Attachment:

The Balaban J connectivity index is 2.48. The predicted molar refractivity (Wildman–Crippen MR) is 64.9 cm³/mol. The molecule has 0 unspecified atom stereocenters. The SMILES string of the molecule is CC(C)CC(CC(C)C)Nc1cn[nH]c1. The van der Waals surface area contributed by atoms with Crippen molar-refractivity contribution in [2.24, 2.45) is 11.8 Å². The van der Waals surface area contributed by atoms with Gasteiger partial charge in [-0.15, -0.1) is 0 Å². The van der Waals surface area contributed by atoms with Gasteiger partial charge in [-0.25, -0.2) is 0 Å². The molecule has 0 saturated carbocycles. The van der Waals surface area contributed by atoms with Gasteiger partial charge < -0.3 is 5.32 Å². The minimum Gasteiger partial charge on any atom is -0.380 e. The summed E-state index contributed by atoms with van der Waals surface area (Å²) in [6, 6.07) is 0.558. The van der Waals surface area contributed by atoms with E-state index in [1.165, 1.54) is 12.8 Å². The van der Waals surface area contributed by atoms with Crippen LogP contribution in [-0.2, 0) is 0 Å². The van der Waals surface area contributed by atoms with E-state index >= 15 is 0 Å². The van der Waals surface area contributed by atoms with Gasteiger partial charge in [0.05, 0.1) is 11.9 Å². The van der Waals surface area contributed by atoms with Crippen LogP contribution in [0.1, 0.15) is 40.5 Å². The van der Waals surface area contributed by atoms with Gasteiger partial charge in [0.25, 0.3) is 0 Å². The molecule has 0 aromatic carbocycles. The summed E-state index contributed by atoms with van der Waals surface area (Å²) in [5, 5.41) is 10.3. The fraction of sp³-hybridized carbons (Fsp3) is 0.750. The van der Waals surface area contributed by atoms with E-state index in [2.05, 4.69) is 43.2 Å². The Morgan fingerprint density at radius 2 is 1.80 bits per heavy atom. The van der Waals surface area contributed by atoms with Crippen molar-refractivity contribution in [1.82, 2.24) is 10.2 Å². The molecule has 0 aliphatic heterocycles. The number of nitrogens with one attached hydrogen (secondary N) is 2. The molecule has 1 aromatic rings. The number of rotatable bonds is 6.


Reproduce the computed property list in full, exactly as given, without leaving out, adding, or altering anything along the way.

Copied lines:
The Balaban J connectivity index is 2.48. The predicted molar refractivity (Wildman–Crippen MR) is 64.9 cm³/mol. The molecule has 0 unspecified atom stereocenters. The SMILES string of the molecule is CC(C)CC(CC(C)C)Nc1cn[nH]c1. The van der Waals surface area contributed by atoms with Crippen molar-refractivity contribution in [2.24, 2.45) is 11.8 Å². The van der Waals surface area contributed by atoms with Gasteiger partial charge in [-0.15, -0.1) is 0 Å². The van der Waals surface area contributed by atoms with Gasteiger partial charge in [-0.25, -0.2) is 0 Å². The molecule has 0 saturated carbocycles. The van der Waals surface area contributed by atoms with Gasteiger partial charge < -0.3 is 5.32 Å². The minimum Gasteiger partial charge on any atom is -0.380 e. The summed E-state index contributed by atoms with van der Waals surface area (Å²) in [6, 6.07) is 0.558. The van der Waals surface area contributed by atoms with E-state index in [1.165, 1.54) is 12.8 Å². The van der Waals surface area contributed by atoms with Crippen LogP contribution in [-0.2, 0) is 0 Å². The van der Waals surface area contributed by atoms with E-state index >= 15 is 0 Å². The van der Waals surface area contributed by atoms with Gasteiger partial charge in [0.05, 0.1) is 11.9 Å². The van der Waals surface area contributed by atoms with Crippen LogP contribution in [0.1, 0.15) is 40.5 Å². The van der Waals surface area contributed by atoms with Gasteiger partial charge in [0.25, 0.3) is 0 Å². The molecule has 0 aromatic carbocycles. The summed E-state index contributed by atoms with van der Waals surface area (Å²) in [5, 5.41) is 10.3. The fraction of sp³-hybridized carbons (Fsp3) is 0.750. The van der Waals surface area contributed by atoms with E-state index in [2.05, 4.69) is 43.2 Å². The Morgan fingerprint density at radius 2 is 1.80 bits per heavy atom. The van der Waals surface area contributed by atoms with Crippen molar-refractivity contribution in [1.82, 2.24) is 10.2 Å². The molecule has 0 aliphatic heterocycles. The number of nitrogens with one attached hydrogen (secondary N) is 2. The molecule has 1 aromatic rings. The number of rotatable bonds is 6.